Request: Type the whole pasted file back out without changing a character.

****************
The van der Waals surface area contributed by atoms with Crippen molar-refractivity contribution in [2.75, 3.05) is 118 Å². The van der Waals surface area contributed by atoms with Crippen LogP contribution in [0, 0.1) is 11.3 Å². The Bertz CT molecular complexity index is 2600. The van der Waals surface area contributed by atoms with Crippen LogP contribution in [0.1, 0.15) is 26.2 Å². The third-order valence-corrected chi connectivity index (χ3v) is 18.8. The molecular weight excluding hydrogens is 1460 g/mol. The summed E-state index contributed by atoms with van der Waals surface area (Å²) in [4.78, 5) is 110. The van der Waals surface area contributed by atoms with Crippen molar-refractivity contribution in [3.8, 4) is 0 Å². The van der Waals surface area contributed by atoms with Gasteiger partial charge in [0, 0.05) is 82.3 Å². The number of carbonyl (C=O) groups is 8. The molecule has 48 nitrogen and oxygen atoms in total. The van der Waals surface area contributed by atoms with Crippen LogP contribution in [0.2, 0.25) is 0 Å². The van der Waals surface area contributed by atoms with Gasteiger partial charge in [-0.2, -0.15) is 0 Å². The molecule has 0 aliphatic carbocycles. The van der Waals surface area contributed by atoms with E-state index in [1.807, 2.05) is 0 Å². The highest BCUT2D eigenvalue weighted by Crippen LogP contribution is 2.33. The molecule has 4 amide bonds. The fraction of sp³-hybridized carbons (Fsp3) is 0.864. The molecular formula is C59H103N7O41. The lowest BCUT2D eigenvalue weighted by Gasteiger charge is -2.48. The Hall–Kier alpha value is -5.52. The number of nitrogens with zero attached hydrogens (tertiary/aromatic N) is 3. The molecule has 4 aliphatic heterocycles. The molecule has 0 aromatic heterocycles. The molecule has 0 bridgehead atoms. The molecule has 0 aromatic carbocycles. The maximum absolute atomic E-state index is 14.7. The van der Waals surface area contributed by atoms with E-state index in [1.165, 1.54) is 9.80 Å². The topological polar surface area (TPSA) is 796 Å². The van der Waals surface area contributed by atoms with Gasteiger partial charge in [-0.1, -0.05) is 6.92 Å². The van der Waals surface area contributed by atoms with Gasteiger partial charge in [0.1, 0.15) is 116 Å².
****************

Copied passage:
The van der Waals surface area contributed by atoms with Crippen molar-refractivity contribution in [2.75, 3.05) is 118 Å². The van der Waals surface area contributed by atoms with Crippen LogP contribution in [0, 0.1) is 11.3 Å². The Bertz CT molecular complexity index is 2600. The van der Waals surface area contributed by atoms with Crippen LogP contribution in [0.1, 0.15) is 26.2 Å². The third-order valence-corrected chi connectivity index (χ3v) is 18.8. The molecular weight excluding hydrogens is 1460 g/mol. The summed E-state index contributed by atoms with van der Waals surface area (Å²) in [4.78, 5) is 110. The van der Waals surface area contributed by atoms with Crippen molar-refractivity contribution in [3.8, 4) is 0 Å². The van der Waals surface area contributed by atoms with Gasteiger partial charge in [0, 0.05) is 82.3 Å². The number of carbonyl (C=O) groups is 8. The molecule has 48 nitrogen and oxygen atoms in total. The van der Waals surface area contributed by atoms with Crippen LogP contribution in [0.2, 0.25) is 0 Å². The van der Waals surface area contributed by atoms with Gasteiger partial charge in [-0.2, -0.15) is 0 Å². The molecule has 0 aliphatic carbocycles. The van der Waals surface area contributed by atoms with E-state index in [1.807, 2.05) is 0 Å². The highest BCUT2D eigenvalue weighted by Crippen LogP contribution is 2.33. The molecule has 4 amide bonds. The fraction of sp³-hybridized carbons (Fsp3) is 0.864. The molecular formula is C59H103N7O41. The lowest BCUT2D eigenvalue weighted by Gasteiger charge is -2.48. The Hall–Kier alpha value is -5.52. The number of nitrogens with zero attached hydrogens (tertiary/aromatic N) is 3. The molecule has 4 aliphatic heterocycles. The molecule has 0 aromatic heterocycles. The molecule has 0 bridgehead atoms. The molecule has 0 aromatic carbocycles. The maximum absolute atomic E-state index is 14.7. The van der Waals surface area contributed by atoms with E-state index in [1.165, 1.54) is 9.80 Å². The topological polar surface area (TPSA) is 796 Å². The van der Waals surface area contributed by atoms with Gasteiger partial charge in [-0.1, -0.05) is 6.92 Å². The van der Waals surface area contributed by atoms with Gasteiger partial charge in [0.1, 0.15) is 116 Å².